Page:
204 Governing the Early Tudor State

medieval-courtHenry made changes to the English court, administration and legal system. But many of his actions would be seen as setting a path to tyranny and avarice later in the reign




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The English court: see the article The Tudor Court

Royal Finances

When he came to the throne, royal finances were something of a mess. Income from royal lands in the very early years may have amounted to little more than £3,000, and total royal revenue to £50,000, of which £33,000 came from customs dues.

By the later part if his reign, Henry was saving money each year, ordinary revenue of £40,000, £40,000 from customs, and the French Pension. By the time of his death, Henry left stable finances, and a war chest invested in jewels and plate of probably £300,000.

The Council Learned in Law

The Council Learned was an equity court, or a prerogative court. This meant that it followed the precepts of Roman law rather than Common law. In particular, this meant it was charged with doing right, not with following law; and it made no use of juries. Just like the Court of Star Chamber, it was not a court sitting in a defined place with a defined terms of reference – it was just a group of the king’s councillors exercising the king’s authority. The title of the Court of Star Chamber acquired its name because Morton chose for it to sit in a particular room, and it had a star device on the ceiling.

The Council Learned was set up because the Exchequer was not successful at collecting the king’s debts, and nor was the Chamber. It was established in 1495 by Reginald Bray, but would become very closely associated with two particular names later in the reign – Richard Empson and Edmund Dudley. Siunce it was initially set up to deal with the Duchy of Lancaster, before extending it scompetence to all crown lands, its President was the Chancellor of the Duchy of Lancaster – first Reginald Bray, and then Richard Empson in 1504. Both were charged by Henry to increase royal revenue and bring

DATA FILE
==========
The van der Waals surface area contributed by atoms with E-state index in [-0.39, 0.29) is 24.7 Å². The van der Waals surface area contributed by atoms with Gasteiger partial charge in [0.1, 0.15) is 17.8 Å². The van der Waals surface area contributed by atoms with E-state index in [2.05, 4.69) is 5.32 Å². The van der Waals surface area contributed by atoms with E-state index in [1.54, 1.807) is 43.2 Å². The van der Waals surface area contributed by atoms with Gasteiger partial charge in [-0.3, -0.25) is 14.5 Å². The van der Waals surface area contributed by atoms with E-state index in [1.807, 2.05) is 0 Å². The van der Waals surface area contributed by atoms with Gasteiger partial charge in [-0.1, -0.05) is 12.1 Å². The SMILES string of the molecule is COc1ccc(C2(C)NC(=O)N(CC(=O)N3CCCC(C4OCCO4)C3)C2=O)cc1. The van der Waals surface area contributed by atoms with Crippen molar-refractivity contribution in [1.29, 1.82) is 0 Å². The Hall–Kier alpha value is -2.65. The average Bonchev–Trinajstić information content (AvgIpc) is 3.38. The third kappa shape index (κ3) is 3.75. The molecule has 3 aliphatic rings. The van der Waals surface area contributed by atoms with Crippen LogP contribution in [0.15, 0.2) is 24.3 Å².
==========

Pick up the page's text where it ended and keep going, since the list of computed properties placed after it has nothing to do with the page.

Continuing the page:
“Many persons in danger at his pleasure…bound to his grace for great sums of money”

The Council Learned was a tool to achieve that. Unlike the other courts of equity (chancery Courts, Exchequer, Star Chamber, Court of Requests), the bulk of cases heard by the council Learned were initiated by the Government. As a prerogative court, it did not use normal writs; defendants received a letter telling them when to attend; but not where. It did not tell them the nature of the charge – just that they were to attend to answer questions. When they arrived, defendants had to search for the location of the sitting on that day; for many, it would have been a terrifying experience.

5 thoughts on “204 Governing the Early Tudor State

  1. David, I didn’t know that Henry VII attainded so many families. Are there any families in particular, ie famous ones (Mowbray, Howard, etc)? I seem a bit of interest in English history once the Tudors come in, because they seem diminish the old aristocracy, create a new one, and we lose a connection to Angevin/Plantagenet/Norman England. I feel the same way, to an even greater extent, when the German Hannovarians got to skip all of the Catholics. Just kills the William the Conqueror and his follows narrative. Sorry for rant. Keep up the good work 🙂

  2. When I click on the ‘download’ link it just loops me back to this page. Is it mislabeled or am I doing something wrong?

    1. Something odd. I’ve inserted the file inn a different way so click on the other link below the normal player and that should download; and I’ll try to get it fixed

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